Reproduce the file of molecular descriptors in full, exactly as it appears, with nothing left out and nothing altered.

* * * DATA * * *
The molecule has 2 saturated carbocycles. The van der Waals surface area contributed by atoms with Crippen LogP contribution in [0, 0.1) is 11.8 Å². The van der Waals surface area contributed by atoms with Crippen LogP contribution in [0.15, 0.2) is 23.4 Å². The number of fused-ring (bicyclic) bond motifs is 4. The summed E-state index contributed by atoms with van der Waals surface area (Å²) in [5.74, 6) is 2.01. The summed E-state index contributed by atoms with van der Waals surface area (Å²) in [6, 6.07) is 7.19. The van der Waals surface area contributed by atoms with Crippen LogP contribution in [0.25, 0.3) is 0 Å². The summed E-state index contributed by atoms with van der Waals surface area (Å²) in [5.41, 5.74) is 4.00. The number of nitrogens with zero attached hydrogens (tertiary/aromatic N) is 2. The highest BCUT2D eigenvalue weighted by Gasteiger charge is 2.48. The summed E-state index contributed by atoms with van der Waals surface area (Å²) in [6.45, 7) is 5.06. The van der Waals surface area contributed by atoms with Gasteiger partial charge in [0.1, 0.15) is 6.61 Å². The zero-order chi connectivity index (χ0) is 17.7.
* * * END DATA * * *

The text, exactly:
The molecule has 2 saturated carbocycles. The van der Waals surface area contributed by atoms with Crippen LogP contribution in [0, 0.1) is 11.8 Å². The van der Waals surface area contributed by atoms with Crippen LogP contribution in [0.15, 0.2) is 23.4 Å². The number of fused-ring (bicyclic) bond motifs is 4. The summed E-state index contributed by atoms with van der Waals surface area (Å²) in [5.74, 6) is 2.01. The summed E-state index contributed by atoms with van der Waals surface area (Å²) in [6, 6.07) is 7.19. The van der Waals surface area contributed by atoms with Crippen LogP contribution in [0.25, 0.3) is 0 Å². The summed E-state index contributed by atoms with van der Waals surface area (Å²) in [5.41, 5.74) is 4.00. The number of nitrogens with zero attached hydrogens (tertiary/aromatic N) is 2. The highest BCUT2D eigenvalue weighted by Gasteiger charge is 2.48. The summed E-state index contributed by atoms with van der Waals surface area (Å²) in [6.45, 7) is 5.06. The van der Waals surface area contributed by atoms with Gasteiger partial charge in [0.1, 0.15) is 6.61 Å². The zero-order chi connectivity index (χ0) is 17.7.